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Her Scream Is Not Enough

I tried to find a line in this incredible piece to give you a taste of Rajani Radhakrishnan’s poem. But each line is so breathtaking that it must be swallowed whole.

THOTPURGE

This morning, with tea,
I chewed on five poems,
a young girl, a poet, a person,
shrill, screaming for her share of the peak,
is feminism still a word or did someone gender-neutralize it
for she is waving her sexuality in the scarred face of misogyny,
a scarf, a scrap of whole wheat dissent against fattened bigotry,
she will not be beaten, be raped, be used,
her breasts will not be shaped into iron bars to hold her captive,
she will knot her faith, if she pleases, as a sarong around her waist,
her silence will not be tied as prayers to the limbs of old trees,
to trade a daughter for a blessed son;

I come from a past that bore, that wept, that silently moved ahead
on paths the hems of sarees had never touched before,
I cannot write her poems,
for I found my own place in…

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a waking dream.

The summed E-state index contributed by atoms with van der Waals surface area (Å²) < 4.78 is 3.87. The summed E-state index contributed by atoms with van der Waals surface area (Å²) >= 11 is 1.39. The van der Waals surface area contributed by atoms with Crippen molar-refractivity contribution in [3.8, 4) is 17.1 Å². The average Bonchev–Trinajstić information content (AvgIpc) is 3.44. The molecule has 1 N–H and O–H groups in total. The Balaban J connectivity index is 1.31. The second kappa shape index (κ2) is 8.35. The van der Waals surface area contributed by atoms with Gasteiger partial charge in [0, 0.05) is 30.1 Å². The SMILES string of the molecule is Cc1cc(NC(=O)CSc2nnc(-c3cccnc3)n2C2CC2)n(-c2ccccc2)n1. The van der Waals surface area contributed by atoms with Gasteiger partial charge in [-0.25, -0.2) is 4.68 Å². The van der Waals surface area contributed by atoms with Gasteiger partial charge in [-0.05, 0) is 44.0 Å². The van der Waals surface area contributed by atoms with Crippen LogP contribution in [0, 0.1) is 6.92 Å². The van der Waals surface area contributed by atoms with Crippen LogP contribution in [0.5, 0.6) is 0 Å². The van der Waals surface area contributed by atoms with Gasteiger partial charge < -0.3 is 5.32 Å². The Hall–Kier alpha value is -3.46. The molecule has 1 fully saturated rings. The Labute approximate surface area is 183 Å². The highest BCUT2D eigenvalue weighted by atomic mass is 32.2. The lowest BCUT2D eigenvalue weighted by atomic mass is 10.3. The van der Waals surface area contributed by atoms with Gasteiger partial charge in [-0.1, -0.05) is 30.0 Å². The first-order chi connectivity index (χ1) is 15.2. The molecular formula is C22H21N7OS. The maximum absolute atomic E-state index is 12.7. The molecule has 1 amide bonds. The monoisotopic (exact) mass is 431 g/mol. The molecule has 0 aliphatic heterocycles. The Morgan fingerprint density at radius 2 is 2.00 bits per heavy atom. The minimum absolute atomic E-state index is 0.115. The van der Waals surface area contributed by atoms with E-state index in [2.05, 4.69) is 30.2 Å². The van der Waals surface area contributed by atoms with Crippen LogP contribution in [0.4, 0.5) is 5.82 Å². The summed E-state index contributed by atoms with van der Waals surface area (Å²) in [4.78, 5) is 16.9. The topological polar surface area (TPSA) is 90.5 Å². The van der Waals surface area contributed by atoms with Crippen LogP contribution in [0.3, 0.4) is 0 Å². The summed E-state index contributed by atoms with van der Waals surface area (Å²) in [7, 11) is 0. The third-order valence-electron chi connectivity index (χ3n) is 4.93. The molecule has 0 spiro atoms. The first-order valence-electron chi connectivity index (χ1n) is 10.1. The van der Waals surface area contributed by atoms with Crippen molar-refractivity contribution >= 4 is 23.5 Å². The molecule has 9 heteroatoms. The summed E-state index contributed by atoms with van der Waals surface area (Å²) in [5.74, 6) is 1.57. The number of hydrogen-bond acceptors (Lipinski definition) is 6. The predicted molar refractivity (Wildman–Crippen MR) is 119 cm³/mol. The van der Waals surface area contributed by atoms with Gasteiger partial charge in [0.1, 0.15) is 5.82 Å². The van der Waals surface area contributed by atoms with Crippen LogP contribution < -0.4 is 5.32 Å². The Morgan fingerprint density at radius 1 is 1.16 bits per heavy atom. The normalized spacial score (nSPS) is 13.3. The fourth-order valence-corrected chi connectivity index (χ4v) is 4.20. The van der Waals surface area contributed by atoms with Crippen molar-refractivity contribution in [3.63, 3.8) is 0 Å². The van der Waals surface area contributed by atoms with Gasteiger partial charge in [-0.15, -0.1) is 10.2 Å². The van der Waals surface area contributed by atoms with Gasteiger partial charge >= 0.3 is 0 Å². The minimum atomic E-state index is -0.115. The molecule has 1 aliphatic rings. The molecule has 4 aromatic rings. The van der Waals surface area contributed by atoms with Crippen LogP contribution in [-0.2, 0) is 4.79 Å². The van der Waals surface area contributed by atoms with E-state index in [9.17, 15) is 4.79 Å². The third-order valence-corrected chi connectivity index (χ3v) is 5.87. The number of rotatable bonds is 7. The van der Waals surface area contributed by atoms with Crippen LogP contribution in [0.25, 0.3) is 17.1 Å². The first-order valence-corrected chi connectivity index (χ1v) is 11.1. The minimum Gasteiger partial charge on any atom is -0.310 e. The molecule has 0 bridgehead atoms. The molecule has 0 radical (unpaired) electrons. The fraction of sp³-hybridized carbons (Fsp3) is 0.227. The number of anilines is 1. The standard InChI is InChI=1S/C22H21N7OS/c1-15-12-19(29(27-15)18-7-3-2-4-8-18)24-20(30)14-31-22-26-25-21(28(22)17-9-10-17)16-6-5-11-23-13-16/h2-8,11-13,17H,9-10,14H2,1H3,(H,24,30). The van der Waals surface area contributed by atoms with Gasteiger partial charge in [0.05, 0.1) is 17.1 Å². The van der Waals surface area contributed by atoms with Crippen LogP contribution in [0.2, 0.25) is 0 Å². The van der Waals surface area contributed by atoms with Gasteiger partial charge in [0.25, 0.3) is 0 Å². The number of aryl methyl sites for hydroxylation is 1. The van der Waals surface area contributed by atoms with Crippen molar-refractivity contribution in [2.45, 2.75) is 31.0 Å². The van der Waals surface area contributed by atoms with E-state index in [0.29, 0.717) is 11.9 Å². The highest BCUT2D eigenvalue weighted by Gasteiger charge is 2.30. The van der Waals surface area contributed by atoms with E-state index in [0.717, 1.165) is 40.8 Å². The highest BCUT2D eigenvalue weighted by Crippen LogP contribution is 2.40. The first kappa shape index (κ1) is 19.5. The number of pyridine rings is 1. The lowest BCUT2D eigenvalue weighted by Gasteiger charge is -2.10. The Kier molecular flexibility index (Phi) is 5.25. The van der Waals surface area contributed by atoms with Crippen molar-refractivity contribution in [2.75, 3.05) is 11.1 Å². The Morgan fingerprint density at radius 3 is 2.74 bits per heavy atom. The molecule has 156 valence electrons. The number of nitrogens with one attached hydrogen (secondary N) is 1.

Beth is able to see the world through a child’s eyes and to translate it for us mere mortal adults. Today she has found stories by refugee children to share. An incredible project by a journalist working with refugees, and a direct way we can help these kids find a way home.  Here’s the direct link to the book ($10) on Amazon.

I didn't have my glasses on....

Refugee children have written a book of fairy tales and it's just awesome
 Refugee children have written a book of fairy tales and it’s just awesome. Travelling Tales features chickens fighting an alien invasion among its eight stories.

A collection of fairy tales written by child refugees in Greece has gone on sale to help those like the book’s authors.

Travelling Tales features a rugby-playing dog, a king who grew to love animals and chickens fighting an alien invasion among its eight stories.

The book is the brainchild of Brazilian journalist Debora de Pina Castiglione and her sister Beatriz. The two combined their love of words and illustrations to create the book but the ideas came directly from the children.

Debora ran workshops with Syrian and Kurdish children aged between four and 14 years old, at three refugee camps close to Thessaloniki in Vasilika, Lagadikia and Oreokastro.

Front cover of Travelling Tales

It gave the children something to do without focusing on their own lives.“The idea was not…